The third book Requiem did a similar thing. Each chapter alternates between Lena after the events in Pandemonium and Hana, Lena’s best friend who she left behind, also in the present. The two different viewpoints and stories again made this book much more interesting than Delirium. I’m surprised by how much I did like the second and third books, as usually I consider the first book the best in most series.
I also hate to say but I didn’t really care for Lena or her love interest Alex. Lena was a boring character. As with many YA books, the main character was made to fit for every reader. She was plain with a flat personality so that young readers can see themselves in her and imprint their own personalities on her. However, Oliver went too far and made her too boring. Yes, she does change and grow stronger throughout the novels, but we start from nothing to work our way up. Plus, her moodiness and the love triangle that comes later is frustrating.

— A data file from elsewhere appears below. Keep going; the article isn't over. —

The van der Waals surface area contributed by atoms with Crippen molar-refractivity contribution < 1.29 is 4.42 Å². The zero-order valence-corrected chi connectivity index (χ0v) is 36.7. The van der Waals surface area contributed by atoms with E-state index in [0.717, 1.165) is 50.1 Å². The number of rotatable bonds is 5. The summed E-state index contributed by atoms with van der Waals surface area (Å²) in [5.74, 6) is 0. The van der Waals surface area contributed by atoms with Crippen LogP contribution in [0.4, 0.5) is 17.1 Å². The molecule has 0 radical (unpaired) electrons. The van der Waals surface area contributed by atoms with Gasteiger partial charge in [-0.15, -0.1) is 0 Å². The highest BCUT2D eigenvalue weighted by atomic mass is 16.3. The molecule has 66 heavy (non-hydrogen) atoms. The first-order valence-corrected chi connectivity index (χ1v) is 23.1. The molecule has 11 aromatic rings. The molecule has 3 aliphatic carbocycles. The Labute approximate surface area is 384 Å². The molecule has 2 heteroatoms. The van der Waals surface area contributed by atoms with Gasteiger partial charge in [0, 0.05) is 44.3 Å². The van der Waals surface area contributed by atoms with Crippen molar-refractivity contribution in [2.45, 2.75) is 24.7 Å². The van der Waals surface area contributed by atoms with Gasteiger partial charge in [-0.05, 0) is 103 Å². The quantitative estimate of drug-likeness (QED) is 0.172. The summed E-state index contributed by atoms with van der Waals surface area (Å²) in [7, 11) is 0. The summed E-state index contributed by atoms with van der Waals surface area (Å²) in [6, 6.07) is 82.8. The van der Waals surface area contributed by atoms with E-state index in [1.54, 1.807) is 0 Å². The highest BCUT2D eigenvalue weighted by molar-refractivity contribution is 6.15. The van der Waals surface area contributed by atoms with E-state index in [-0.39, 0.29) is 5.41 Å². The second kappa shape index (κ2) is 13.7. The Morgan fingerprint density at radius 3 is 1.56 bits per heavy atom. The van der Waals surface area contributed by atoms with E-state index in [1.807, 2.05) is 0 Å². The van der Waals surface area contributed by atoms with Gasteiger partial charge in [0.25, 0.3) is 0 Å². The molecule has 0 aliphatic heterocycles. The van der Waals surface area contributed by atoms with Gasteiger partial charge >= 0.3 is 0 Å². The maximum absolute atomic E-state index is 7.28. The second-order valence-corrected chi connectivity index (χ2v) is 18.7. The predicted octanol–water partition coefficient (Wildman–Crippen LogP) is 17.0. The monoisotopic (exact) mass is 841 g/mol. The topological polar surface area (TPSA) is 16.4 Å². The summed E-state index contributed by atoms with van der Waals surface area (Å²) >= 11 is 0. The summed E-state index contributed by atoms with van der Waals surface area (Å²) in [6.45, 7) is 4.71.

Alex was also boring to me and completely unbelievable. He fell for Lena while watching her run and seeing her joy when high-fiving a statue. Really? You just fell for her without even getting to know her? And when he does get to know her, her views are so saturated by the society and different from his that the love that blooms between them can only be, in my way of thinking, a physical one. Later, she follows and believes him with that doe-eyed trust that shows she’s not actually thinking for herself but just going along with Alex because of hormones. Ugh. Have I mentioned I don’t like the first book? The love is, as most young adult love is, vapid. It is not the strong love on which marriages are built; it is a quick and surface love on which teenage drama is built.
Would I recommend this book trilogy? Yep, especially if you don’t have anything else you want to read. If you’re craving more dystopian YA fiction, this will whet your appetite. Don’t expect a phenomenal storyline or an absence of clichés, but hopefully the artful world building and interesting ways Oliver presents the story will make up for those.